‘Fast-Casual’: The New Fast Food

If you’ve eaten at Panera Bread, Chipotle, True Food Kitchen, or any of the crop of new build-your-own salad places like Chop’t and Sweetgreen, you’ve partaken of the latest dining trend, known as “fast-casual” or “premium fast food.” As a broadcaster on National Public Radio’s Marketplace Report put it, these restaurants offer “full-style qual­ity with McDonald’s-like efficiency.”

It’s estimated that the fast-casual restaurant category has grown more than 500 percent in sales since 1999 and now represents 10 percent of the total U.S. fast-food market.

How different is fast-casual?

The idea is that you get your meal fast (there’s no full table service), but the setting is nicer (comfy seats, soothing music, and more), and the quality of the food and prep­aration methods are better than those of fast-food establishments, with much, if not all, of the food prepared on the premises—often right in front of you. Some chains advertise that their ingredients are locally sourced, organic, fresh, and free of genetically modi­fied (GMO) ingredients, antibiotics, high-fructose corn syrup, and refined flours.

If you’re vegetarian, no problem: There are generally lots of meat-free options, not only for health reasons but also to meet growing customer demands for food sources that have less environmental impact (“sustainable” or “socially responsible” are often the descrip­tions used).

Not surprisingly, fast-casual dining comes at a higher price—typically $9 to $13, versus $5 for a fast-food meal.

Many fast-casual restaurants operate on customization mode: You pick a base (salad or grain), a protein (meat, tofu, or salmon), and sides (such as cauliflower, kale, or fen­nel). Quinoa, wheat berries, and edamame (green soy­beans) are often menu sta­ples. Instead of rice or noodles, you may be able to get spaghetti squash or a double portion of veggies.

If you order well—and with restraint—you can build a healthy meal that’s relatively low in calories (under 600) and rich in nutrients, fiber, and other potentially beneficial compounds. But while fast-casual has its appeals, it’s no guarantee that your meals will be nutritionally superior in all regards.

For one thing, the meals can be just as caloric as typical fast-food fare—or more so, in part because serving sizes are often huge. A fully loaded burrito at Chipotle, for instance, has more than 1,400 calories. Toss in a side of guacamole and chips and a margarita and you will consume an additional 665 calo­ries. Altogether, that single meal has more calories than many people should have in an entire day. Salads may also have more calories than you think, especially when, for instance, they contain steak and cheese and are topped with full-fat dressing.


A 2016 study in the Journal of the Acad­emy of Nutrition and Dietetics compared 3,200 full-size entrees from 34 fast-food and 28 fast-casual restaurants in the U.S. Calories ranged from just over 300 to 1,035, with fast-casual entrees averaging 200 more than fast food (760 versus 560). The study did not assess the nutritional quality of the meals.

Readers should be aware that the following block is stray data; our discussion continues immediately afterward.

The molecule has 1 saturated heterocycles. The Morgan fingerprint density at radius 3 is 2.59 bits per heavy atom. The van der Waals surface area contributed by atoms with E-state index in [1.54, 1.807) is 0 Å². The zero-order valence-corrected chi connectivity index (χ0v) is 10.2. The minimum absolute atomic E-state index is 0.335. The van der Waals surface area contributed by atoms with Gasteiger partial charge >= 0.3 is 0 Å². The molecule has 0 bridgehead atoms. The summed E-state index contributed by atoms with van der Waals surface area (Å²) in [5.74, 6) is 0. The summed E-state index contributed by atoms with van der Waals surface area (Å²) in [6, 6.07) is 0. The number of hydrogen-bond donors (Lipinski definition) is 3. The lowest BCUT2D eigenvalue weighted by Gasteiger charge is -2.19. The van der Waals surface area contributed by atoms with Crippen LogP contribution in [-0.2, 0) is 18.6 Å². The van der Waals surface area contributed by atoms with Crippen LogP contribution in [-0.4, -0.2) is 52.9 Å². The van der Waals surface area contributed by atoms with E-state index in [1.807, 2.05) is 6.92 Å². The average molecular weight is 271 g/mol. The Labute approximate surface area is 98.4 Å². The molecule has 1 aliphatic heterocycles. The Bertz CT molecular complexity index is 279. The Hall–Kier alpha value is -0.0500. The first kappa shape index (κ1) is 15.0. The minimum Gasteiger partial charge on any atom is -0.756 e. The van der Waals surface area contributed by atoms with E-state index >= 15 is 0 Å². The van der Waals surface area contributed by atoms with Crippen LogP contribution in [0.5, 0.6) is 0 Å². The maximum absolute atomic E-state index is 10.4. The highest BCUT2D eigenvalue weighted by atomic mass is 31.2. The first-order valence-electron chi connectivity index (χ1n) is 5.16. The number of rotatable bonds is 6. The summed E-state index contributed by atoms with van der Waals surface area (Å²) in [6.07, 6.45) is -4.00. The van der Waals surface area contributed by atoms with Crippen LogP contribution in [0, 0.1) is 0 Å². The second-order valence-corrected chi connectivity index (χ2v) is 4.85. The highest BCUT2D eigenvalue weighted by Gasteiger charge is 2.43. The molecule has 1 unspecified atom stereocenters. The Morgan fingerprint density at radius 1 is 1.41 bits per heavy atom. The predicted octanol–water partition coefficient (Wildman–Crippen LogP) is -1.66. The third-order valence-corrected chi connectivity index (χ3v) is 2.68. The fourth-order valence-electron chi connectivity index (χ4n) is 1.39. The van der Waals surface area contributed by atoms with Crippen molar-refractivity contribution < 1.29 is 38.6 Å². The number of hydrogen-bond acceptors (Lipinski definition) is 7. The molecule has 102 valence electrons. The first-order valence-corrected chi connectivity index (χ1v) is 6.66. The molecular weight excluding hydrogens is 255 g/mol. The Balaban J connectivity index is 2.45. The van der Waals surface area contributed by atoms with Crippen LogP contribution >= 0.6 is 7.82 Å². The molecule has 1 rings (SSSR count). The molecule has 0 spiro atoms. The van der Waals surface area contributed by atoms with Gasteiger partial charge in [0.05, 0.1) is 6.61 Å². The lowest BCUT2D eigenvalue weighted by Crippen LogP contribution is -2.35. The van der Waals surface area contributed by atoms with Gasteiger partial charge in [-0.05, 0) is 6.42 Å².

And then there’s the sodium. An order of soba noodles at Panera, for instance, has more than 1,000 milligrams of sodium. And its Bistro French Onion Soup has a whop­ping 1,820 milligrams, which is 80 percent of the daily recommended limit for sodium.

Keep in mind that the term “fast-casual” is a little loosey-goosey. Chains like Shake Shack and Dickey’s Barbecue pit—known for their burgers, ribs, fries, and shakes—have also been classified as fast-casual because they use higher-quality foods, though their nutrition scorecards read more like McDonald’s and Burger King.

Fast-casual menu maneuvers

Here are some quick tips to keep in mind when ordering fast-casual food, especially if you are watching your weight (note that they apply to all restaurant foods):

  • Check the nutrition information before ordering, if it’s available. It can usually be found on menu boards, menus, or online.
  • When ordering a burrito, taco, or rice bowl, skip the high-calorie toppings like cheese and sour cream. Lower-calorie options include pico de gallo and salsa (though they often contain lots of sodium).
  • Choose salad toppings with care, and don’t go overboard. Some are high in calories and fat, and they add up fast. Here are some calorie counts of toppings at Chop’t: tortilla chips (110), falafel (210), fried onions (120), croutons (70), dried cranberries (120).
  • Ask the preparer to go light on the dressing. Or request the dressing on the side so you can control how much you use. If they are listed, you can compare the calorie counts of the dressings, which can vary greatly.
  • Order half sizes when available. Panera, for instance, offers half-size panini, which have about 300 to 350 calories. If you order a full meal, share it—or take half home.
  • Check out secretmenus.com to find out what you can order that’s not on theregular menu but can make for a healthier meal. You may be able to get free extra veg­gies or a single (rather than a triple) taco, for example.
  • Watch out for beverages. Some of these restaurants sell conventional sodas, while others have drinks that sound healthier but have just as much sugar and as many calories.

Bottom line: Fast-casual dining offers a variety of less-processed, fresh foods that can help you eat better when you’re eating out. But don’t assume that everything on the menu is inherently healthful. You still have to choose carefully and, if you’re watching calories, check the nutrition information, which should be provided. And because much of the food is high in sodium, as is true of restaurant foods in general, you still don’t want to make fast-casual dining a regular habit. Better—and certainly less expensive—is to prepare healthful lower-sodium meals at home.

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